Quick Tip: All Art Requires Courage

[caption id="attachment_13923" align="aligncenter" width="711" caption="This was shot at F/1.8 @ 1/800 sec. using Canon5D MII."][/caption]

“All Art Requires Courage.”-Anne Tucker

Tip of the Day: I wanted to elaborate on this quote, and explain how it affects me as a photographer. It is easy to gravitate towards poses that we know will produce a good image. However, it is important to push yourself to take risks. For example, with this engagement session shot I asked the bride to lie down on the ground. I figured it would either be amazing or look like sh*t. Taking these chances can be a very rewarding experience and keep you from succumbing to mediocrity.
How do you push yourself to expand your creative boundaries?


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  1. There’s absolutely nothing wrong with repeating what you already know will make a image but creating new, experimenting pushes your boundaries. That comfort zone people talk about is great…it’s repeatable, it’s known and well, comfy. New is challenging, scary and exciting and should be embraced.

    We should never be afraid of failing, it’s one of life’s greatest teaching tools.

    • I completely agree, your statement is right on! There is definitely a balance of the two that must be obtained. I couldn’t imagine going to every shoot and just photographing experimental images-talk about exhausting!

  2. The rectangular cut out on the dress really adds to the design of this lovely image. And the dresses black color lifts the otherwise subtle color of the hair and lips enhancing the 3D nature of the image. The soft, flattering light really makes the skin glow.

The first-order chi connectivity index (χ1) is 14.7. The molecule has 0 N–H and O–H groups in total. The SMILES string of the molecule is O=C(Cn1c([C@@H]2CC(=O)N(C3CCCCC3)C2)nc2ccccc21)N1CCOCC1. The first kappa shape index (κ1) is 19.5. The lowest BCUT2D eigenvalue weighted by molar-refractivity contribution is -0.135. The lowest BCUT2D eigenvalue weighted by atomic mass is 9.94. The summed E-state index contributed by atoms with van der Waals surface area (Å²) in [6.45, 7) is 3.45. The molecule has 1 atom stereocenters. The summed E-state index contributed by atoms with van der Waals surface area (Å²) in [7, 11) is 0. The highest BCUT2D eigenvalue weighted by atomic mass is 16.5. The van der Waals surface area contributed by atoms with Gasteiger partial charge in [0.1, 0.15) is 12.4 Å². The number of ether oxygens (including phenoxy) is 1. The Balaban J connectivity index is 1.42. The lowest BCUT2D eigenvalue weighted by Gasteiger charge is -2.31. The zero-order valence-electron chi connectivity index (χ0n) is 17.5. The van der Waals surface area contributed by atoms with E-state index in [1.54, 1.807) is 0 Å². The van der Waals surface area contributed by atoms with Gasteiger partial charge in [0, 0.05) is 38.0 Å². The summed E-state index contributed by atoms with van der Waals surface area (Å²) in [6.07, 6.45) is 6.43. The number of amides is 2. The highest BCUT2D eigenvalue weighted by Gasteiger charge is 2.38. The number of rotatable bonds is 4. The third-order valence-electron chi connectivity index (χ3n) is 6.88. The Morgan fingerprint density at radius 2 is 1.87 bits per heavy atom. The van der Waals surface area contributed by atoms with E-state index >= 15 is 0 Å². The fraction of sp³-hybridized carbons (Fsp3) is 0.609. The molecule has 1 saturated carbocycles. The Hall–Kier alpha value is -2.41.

It interesting that by spreading the hair out a new dynamic has been added to the photo. We know that she’s stationary and that you’re photographing from a birds eye viewpoint. But there’s also a feeling of movement, maybe even of falling, that’s be introduced my moving the hair outwards.

    My approach is always driven my light. I’m a generalist having photographed for 30 plus years in a range of disciplines. I look for the light, before anything else. It determines where, how and, often, what I photograph.

    By the way, on a somewhat related note, here’s my definition of beauty. Good light and a positive attitude.

    Thanks for all the great work you do Catherine and all the best for your new podcast series.

    • You have a great definition of beauty, subjects with positive attitudes always photograph well! Thanks for sharing!

    • Elle

      Nice observations on Catherine’s shot!

  3. Elle

    I just watched Roberto Valenzuela on CreativeLIVE last week and he said the first thing he does is make note of the “obvious shot” when he enters a room or place and then tries to find the not-so-obvious shot and take that. Even more interesting was his idea on looking for the gifts in each location. It was a shift in paradigm for me. I look at the environment differently now. Paul is spot on with regards to his comments about failure being one of lifes greatest teaching tools.

    • I appreciate you taking the time to share such a wonderful insight. There really is so much we can learn from failure!

  4. Patti W.p

    Hi Catherine–

    This is my first visit to your website. I can assure you that it will be the first of many visits. I am awestruck by your vision and the beauty of your work. Thank you so much for sharing not only your work, but your inspiration.

    • Hello Patti, I am so glad to have you as a reader and appreciate your positive feedback and support. Thank you!!